Skip Navigation
Skip to contents

JPMPH : Journal of Preventive Medicine and Public Health



Page Path
HOME > Korean J Prev Med > Volume 16(1); 1983 > Article
Original Article The Seoson County Family Planning/Maternal & Child Health Service Research Project, Korea .
S Bang, T H Cho, S J Lee, S H Han, K J Lim, M Y Ahn
Journal of Preventive Medicine and Public Health 1983;16(1):163-192
  • 20 Download
  • 0 Crossref
  • 0 Scopus
1Department of Preventive Medicine and Public Health, Soon Chun Hyang College of Medicine, On Yang, Korea.
2Department of Obstetrics and Gynecology, Soon Chun Hyang College of Medicine, On Yang, Korea.
3Department of Pediatrics, Soon Chun Hyang College of Medicine, On Yang, Korea.

In order to facilitate the Korean government's efforts in integrating family planning and maternal & child health at the primary health care level (or township level), the Soon Chun Hyang College of Medicine, with the financial and technical assistance of WHO, has undertaken a service research project. The project has employed a quasi-experimental study design introducing interventions that provide crucial factors lacking in the ongoing government programs such as midwives and qualified regerral physicians. The study is being conducted in three locations, one control area and two study areas. Before introducing trained Nurse/Midewives into the study areas, a baseline prevalence survey was undertaken from 15 July 1981 to 10 August 1981 in selected townships of Seosan County. In this sample survey of both the study and control areas, 2,484 eligible women (97% response rate) were interviewed to obtain benchmark data on basic evaluation indicators related to family planning and maternal and child health. The salients results were summarized as follows: 1. CONTACT RATES WITH HEALTH WORKERS; During the year preceding the survey, 12% of women were visited by government health workers. The primary reason for such visits by health workers was family planning( 45% of the visits). About 34% of the women visited the health centers during the year. The primary reason for visiting health centers was immunizations for their children (45% of the visits). 2. FAMILY PLANNING USE RATE; The baseline data showed little difference between women in the study area and the control area on contraceptive use. Approximately 59% were currently using some methods. However, among those current users, almost half were practicing less effective methods of birth control such as rhythm of withdrawal. Among other methods, the tubectomy was the most popular (16%), while use of the IUD, oral pill and condom together reached only 14%. 3. PRENATAL CARE RATE; About 75% of the women reported no prenatal care for their last births (the youngest child of each women). Additionally, among women received prenatal care, over half had only one visit. 4. ATTENDANCE AT DELIVERY; Most of the women surveyed (over 80%) were attended by a non-medical person during their last delivery. These figures are somewhat comparable to the national figure 84% for remote areas. 5. POSTNATAL CARE; The proportion of women reporting postnatal care was only 4.5%, and postnatal care was not received by the majority of women surveyed. 6. CHILD HEALTH CARE; In contrast to the low rate of maternity care for women themselves, most women reported obtaining immunization care for their children. About 75% of the women obtained Polio and/or DPT, 58% BCG, and 44% Measles vaccine for their children. However, in terms of illness care, while 35% of the women stated that their youngest child had been sick during the month preceding the survey, only 28% of these women took their child to the clinic for treatment. 7. COMPLICATIONS OF PREGNANCY AND DELIVERY AND ABNORMALITIES IN THE NEWBORN; Among all last deliveries, 18% of the women had pregnancy complications and 9% of the women had complications during delivery. About 5% of the women reported abnormality in their most recent newborn. 8. REPRODUCTION EFFICIENCY; PERINATAL MORTALITY AND INFANT MORTALITY Based on data from the pregnancy history in this survey, reproduction efficiency was estimated. Out of the 11,154 pregnancies reported by all women surveyed, foetal loss was 21% (almost 16% were induced abortions) and infant deaths before reaching one year old were 3.1%. The reproduction efficiency was, therefore, reduced to 76%. In terms of perinatal and infant mortality rates, the former was 40.2 per 1,000 total births and the latter was 39.3 per 1,000 live births. Both rates described J shaped relationships with age of mothers and parity. And they were also correlated with birth interval and mother's education. In summary, this baseline survey data indicated a need for (1) improving contraceptive practices with more effective methods to prevent unwanted pregnancies and (2) providing better services for maternal and child care to protect wanted pregnancies. In the Korean rural setting, the author believes that the latter is more important as the value of each child has increased as a result of the family planning campaign for the past two decades. This calls for more effective integration of Family Planning and MCH programmes to meet the needs of the family in each stage of the child bearing and rearing period with deploying more qualified personnel than the current government program personnel.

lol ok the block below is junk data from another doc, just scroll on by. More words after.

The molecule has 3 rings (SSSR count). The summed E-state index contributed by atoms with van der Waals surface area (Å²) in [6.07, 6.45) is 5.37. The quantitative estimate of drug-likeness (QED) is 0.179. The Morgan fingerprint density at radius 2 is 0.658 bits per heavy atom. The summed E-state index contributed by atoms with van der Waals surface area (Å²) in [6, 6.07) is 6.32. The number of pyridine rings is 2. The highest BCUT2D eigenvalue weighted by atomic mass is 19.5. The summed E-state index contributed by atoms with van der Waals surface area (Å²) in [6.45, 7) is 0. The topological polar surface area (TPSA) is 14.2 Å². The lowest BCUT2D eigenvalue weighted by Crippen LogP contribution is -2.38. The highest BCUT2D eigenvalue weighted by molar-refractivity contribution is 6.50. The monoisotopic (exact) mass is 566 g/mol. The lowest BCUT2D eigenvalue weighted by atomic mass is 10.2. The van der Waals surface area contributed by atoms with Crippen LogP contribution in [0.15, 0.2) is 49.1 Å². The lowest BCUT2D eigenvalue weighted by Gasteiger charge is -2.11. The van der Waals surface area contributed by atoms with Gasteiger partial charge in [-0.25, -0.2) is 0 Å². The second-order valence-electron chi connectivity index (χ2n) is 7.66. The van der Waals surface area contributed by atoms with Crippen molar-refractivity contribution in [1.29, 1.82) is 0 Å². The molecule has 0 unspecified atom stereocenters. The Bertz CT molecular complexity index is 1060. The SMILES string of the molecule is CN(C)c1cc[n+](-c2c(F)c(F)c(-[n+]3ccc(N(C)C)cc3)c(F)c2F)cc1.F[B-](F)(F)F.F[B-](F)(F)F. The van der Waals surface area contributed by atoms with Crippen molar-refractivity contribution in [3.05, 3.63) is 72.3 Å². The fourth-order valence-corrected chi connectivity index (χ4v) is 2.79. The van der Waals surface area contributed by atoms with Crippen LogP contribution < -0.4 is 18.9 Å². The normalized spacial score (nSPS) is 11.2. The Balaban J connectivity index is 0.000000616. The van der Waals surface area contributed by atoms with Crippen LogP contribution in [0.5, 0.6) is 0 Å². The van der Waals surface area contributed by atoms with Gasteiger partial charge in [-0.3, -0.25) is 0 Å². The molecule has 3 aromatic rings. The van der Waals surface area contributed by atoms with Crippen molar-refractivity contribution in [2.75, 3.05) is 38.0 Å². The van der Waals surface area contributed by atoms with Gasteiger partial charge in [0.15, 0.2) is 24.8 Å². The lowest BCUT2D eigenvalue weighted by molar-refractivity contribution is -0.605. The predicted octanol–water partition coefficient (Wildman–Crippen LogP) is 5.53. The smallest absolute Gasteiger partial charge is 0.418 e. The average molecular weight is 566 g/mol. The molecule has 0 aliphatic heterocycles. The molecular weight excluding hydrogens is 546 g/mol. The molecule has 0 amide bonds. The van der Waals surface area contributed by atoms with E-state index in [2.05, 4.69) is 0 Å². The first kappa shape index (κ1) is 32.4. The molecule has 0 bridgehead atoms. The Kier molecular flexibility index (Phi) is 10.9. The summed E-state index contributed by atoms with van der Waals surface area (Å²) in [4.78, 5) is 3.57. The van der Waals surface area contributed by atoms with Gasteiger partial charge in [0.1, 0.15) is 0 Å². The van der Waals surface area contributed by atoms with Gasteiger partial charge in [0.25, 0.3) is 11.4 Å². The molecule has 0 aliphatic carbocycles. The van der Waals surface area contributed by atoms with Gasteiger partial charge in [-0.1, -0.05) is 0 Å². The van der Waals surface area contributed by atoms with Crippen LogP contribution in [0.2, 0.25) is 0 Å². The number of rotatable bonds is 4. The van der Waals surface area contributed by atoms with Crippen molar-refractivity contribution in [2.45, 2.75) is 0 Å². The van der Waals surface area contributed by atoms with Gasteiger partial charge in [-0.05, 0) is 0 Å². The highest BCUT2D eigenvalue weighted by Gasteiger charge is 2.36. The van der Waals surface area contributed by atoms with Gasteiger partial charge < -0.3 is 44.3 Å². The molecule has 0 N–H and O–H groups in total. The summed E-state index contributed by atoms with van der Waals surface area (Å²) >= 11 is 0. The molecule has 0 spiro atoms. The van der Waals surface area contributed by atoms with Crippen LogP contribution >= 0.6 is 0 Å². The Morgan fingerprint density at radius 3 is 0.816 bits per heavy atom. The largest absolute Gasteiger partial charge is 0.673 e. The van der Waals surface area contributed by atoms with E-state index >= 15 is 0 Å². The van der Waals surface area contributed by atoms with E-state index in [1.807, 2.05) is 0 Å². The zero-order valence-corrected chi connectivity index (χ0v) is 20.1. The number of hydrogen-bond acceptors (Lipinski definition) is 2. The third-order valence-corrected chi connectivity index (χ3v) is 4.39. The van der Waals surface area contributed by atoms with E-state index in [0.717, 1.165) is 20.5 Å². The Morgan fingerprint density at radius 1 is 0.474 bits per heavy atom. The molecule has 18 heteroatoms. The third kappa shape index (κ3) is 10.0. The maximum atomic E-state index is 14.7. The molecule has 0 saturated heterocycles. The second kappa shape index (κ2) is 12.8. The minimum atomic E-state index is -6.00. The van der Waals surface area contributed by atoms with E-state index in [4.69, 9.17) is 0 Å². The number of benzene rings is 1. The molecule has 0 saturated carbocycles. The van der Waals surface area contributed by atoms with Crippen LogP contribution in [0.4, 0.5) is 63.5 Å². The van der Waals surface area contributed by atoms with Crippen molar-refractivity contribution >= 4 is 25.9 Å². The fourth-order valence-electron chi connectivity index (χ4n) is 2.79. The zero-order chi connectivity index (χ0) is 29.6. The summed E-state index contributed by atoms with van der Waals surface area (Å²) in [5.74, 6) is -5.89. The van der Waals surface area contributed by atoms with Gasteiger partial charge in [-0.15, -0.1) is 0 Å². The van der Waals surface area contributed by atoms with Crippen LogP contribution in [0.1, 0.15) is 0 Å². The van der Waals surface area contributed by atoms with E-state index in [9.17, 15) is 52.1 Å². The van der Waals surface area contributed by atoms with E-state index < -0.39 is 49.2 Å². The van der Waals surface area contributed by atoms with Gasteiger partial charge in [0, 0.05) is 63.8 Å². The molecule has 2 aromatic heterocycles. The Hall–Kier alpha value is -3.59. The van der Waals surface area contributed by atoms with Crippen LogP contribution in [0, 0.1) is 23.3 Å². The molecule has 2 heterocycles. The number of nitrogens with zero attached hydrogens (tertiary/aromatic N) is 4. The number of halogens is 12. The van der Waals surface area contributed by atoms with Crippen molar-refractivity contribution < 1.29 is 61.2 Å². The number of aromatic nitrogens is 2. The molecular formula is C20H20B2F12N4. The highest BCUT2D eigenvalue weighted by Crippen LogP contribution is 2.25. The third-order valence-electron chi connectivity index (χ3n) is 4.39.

Related articles

JPMPH : Journal of Preventive Medicine and Public Health